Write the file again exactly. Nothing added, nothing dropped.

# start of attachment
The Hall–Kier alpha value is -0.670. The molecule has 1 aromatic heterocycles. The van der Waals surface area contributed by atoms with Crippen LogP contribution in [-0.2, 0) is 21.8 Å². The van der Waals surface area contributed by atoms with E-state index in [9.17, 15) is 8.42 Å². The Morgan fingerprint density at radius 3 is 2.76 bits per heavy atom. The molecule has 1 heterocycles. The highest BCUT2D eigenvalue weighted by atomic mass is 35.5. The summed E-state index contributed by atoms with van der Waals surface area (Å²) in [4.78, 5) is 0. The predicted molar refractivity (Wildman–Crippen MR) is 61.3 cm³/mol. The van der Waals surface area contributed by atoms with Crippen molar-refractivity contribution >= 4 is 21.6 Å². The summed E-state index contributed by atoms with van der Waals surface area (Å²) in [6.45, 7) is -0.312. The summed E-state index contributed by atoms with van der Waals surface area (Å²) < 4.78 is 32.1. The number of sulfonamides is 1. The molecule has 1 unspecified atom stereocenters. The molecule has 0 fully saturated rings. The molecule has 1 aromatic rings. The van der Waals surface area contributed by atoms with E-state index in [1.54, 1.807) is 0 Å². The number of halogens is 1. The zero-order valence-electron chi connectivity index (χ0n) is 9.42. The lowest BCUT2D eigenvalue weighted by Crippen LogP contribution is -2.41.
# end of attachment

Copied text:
The Hall–Kier alpha value is -0.670. The molecule has 1 aromatic heterocycles. The van der Waals surface area contributed by atoms with Crippen LogP contribution in [-0.2, 0) is 21.8 Å². The van der Waals surface area contributed by atoms with E-state index in [9.17, 15) is 8.42 Å². The Morgan fingerprint density at radius 3 is 2.76 bits per heavy atom. The molecule has 1 heterocycles. The highest BCUT2D eigenvalue weighted by atomic mass is 35.5. The summed E-state index contributed by atoms with van der Waals surface area (Å²) in [4.78, 5) is 0. The predicted molar refractivity (Wildman–Crippen MR) is 61.3 cm³/mol. The van der Waals surface area contributed by atoms with Crippen molar-refractivity contribution >= 4 is 21.6 Å². The summed E-state index contributed by atoms with van der Waals surface area (Å²) in [6.45, 7) is -0.312. The summed E-state index contributed by atoms with van der Waals surface area (Å²) < 4.78 is 32.1. The number of sulfonamides is 1. The molecule has 1 unspecified atom stereocenters. The molecule has 0 fully saturated rings. The molecule has 1 aromatic rings. The van der Waals surface area contributed by atoms with E-state index in [1.54, 1.807) is 0 Å². The number of halogens is 1. The zero-order valence-electron chi connectivity index (χ0n) is 9.42. The lowest BCUT2D eigenvalue weighted by Crippen LogP contribution is -2.41.